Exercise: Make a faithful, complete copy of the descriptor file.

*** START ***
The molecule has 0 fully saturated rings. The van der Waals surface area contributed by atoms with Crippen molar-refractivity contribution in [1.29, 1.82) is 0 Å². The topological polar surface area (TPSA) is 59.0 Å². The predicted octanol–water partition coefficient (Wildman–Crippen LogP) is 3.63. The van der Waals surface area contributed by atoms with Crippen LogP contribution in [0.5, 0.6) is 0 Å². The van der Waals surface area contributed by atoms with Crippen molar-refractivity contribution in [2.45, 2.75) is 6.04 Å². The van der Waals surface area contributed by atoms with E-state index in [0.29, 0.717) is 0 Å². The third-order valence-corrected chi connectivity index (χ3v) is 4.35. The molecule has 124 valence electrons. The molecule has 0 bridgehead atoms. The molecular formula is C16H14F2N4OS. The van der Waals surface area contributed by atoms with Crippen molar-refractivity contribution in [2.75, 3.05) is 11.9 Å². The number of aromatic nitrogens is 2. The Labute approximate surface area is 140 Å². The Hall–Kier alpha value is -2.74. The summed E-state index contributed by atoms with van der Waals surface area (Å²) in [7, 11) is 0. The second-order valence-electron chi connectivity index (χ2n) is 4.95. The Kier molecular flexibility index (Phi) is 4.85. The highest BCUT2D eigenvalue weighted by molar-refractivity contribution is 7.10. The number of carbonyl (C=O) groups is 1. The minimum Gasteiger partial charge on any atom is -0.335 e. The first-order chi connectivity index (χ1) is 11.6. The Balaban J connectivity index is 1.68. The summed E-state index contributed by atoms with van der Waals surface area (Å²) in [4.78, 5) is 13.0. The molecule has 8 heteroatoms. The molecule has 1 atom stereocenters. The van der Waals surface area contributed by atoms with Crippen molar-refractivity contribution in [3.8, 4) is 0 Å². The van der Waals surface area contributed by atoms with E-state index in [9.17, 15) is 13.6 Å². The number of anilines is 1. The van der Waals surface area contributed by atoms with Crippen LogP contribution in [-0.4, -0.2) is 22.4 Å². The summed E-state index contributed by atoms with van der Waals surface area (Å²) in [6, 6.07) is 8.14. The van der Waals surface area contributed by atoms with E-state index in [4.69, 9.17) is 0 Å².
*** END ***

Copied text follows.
The molecule has 0 fully saturated rings. The van der Waals surface area contributed by atoms with Crippen molar-refractivity contribution in [1.29, 1.82) is 0 Å². The topological polar surface area (TPSA) is 59.0 Å². The predicted octanol–water partition coefficient (Wildman–Crippen LogP) is 3.63. The van der Waals surface area contributed by atoms with Crippen LogP contribution in [0.5, 0.6) is 0 Å². The van der Waals surface area contributed by atoms with Crippen molar-refractivity contribution in [2.45, 2.75) is 6.04 Å². The van der Waals surface area contributed by atoms with E-state index in [0.29, 0.717) is 0 Å². The third-order valence-corrected chi connectivity index (χ3v) is 4.35. The molecule has 124 valence electrons. The molecule has 0 bridgehead atoms. The molecular formula is C16H14F2N4OS. The van der Waals surface area contributed by atoms with Crippen molar-refractivity contribution in [2.75, 3.05) is 11.9 Å². The number of aromatic nitrogens is 2. The Labute approximate surface area is 140 Å². The Hall–Kier alpha value is -2.74. The summed E-state index contributed by atoms with van der Waals surface area (Å²) in [7, 11) is 0. The second-order valence-electron chi connectivity index (χ2n) is 4.95. The Kier molecular flexibility index (Phi) is 4.85. The highest BCUT2D eigenvalue weighted by molar-refractivity contribution is 7.10. The number of carbonyl (C=O) groups is 1. The minimum Gasteiger partial charge on any atom is -0.335 e. The first-order chi connectivity index (χ1) is 11.6. The Balaban J connectivity index is 1.68. The summed E-state index contributed by atoms with van der Waals surface area (Å²) in [4.78, 5) is 13.0. The molecule has 8 heteroatoms. The molecule has 1 atom stereocenters. The van der Waals surface area contributed by atoms with Crippen molar-refractivity contribution in [3.8, 4) is 0 Å². The van der Waals surface area contributed by atoms with E-state index in [9.17, 15) is 13.6 Å². The number of anilines is 1. The van der Waals surface area contributed by atoms with Crippen LogP contribution in [-0.4, -0.2) is 22.4 Å². The summed E-state index contributed by atoms with van der Waals surface area (Å²) in [6, 6.07) is 8.14. The van der Waals surface area contributed by atoms with E-state index in [4.69, 9.17) is 0 Å².